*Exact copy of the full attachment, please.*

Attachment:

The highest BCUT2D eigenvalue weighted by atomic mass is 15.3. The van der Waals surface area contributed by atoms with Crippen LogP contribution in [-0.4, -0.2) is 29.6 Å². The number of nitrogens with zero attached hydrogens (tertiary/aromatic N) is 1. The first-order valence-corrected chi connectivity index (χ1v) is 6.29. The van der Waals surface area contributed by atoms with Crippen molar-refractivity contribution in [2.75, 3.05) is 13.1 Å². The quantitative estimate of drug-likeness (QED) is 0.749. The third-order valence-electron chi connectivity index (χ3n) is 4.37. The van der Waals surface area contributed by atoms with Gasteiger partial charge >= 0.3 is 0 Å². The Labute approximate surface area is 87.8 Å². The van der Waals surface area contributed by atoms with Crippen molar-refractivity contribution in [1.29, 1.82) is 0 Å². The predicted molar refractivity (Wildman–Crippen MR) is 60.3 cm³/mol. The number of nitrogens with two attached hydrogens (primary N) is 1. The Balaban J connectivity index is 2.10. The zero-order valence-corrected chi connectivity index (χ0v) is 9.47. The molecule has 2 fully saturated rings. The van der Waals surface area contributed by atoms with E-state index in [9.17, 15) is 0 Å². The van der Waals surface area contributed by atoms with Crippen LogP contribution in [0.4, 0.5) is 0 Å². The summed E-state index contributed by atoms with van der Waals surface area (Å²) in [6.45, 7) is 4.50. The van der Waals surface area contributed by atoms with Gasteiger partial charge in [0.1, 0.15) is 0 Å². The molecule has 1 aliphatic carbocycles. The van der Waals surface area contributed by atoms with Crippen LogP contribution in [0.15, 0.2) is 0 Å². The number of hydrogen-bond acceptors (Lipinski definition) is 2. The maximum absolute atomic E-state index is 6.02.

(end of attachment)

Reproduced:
The highest BCUT2D eigenvalue weighted by atomic mass is 15.3. The van der Waals surface area contributed by atoms with Crippen LogP contribution in [-0.4, -0.2) is 29.6 Å². The number of nitrogens with zero attached hydrogens (tertiary/aromatic N) is 1. The first-order valence-corrected chi connectivity index (χ1v) is 6.29. The van der Waals surface area contributed by atoms with Crippen molar-refractivity contribution in [2.75, 3.05) is 13.1 Å². The quantitative estimate of drug-likeness (QED) is 0.749. The third-order valence-electron chi connectivity index (χ3n) is 4.37. The van der Waals surface area contributed by atoms with Gasteiger partial charge >= 0.3 is 0 Å². The Labute approximate surface area is 87.8 Å². The van der Waals surface area contributed by atoms with Crippen molar-refractivity contribution in [1.29, 1.82) is 0 Å². The predicted molar refractivity (Wildman–Crippen MR) is 60.3 cm³/mol. The number of nitrogens with two attached hydrogens (primary N) is 1. The Balaban J connectivity index is 2.10. The zero-order valence-corrected chi connectivity index (χ0v) is 9.47. The molecule has 2 fully saturated rings. The van der Waals surface area contributed by atoms with E-state index in [9.17, 15) is 0 Å². The van der Waals surface area contributed by atoms with Crippen LogP contribution in [0.4, 0.5) is 0 Å². The summed E-state index contributed by atoms with van der Waals surface area (Å²) in [6.45, 7) is 4.50. The van der Waals surface area contributed by atoms with Gasteiger partial charge in [0.1, 0.15) is 0 Å². The molecule has 1 aliphatic carbocycles. The van der Waals surface area contributed by atoms with Crippen LogP contribution in [0.15, 0.2) is 0 Å². The number of hydrogen-bond acceptors (Lipinski definition) is 2. The maximum absolute atomic E-state index is 6.02.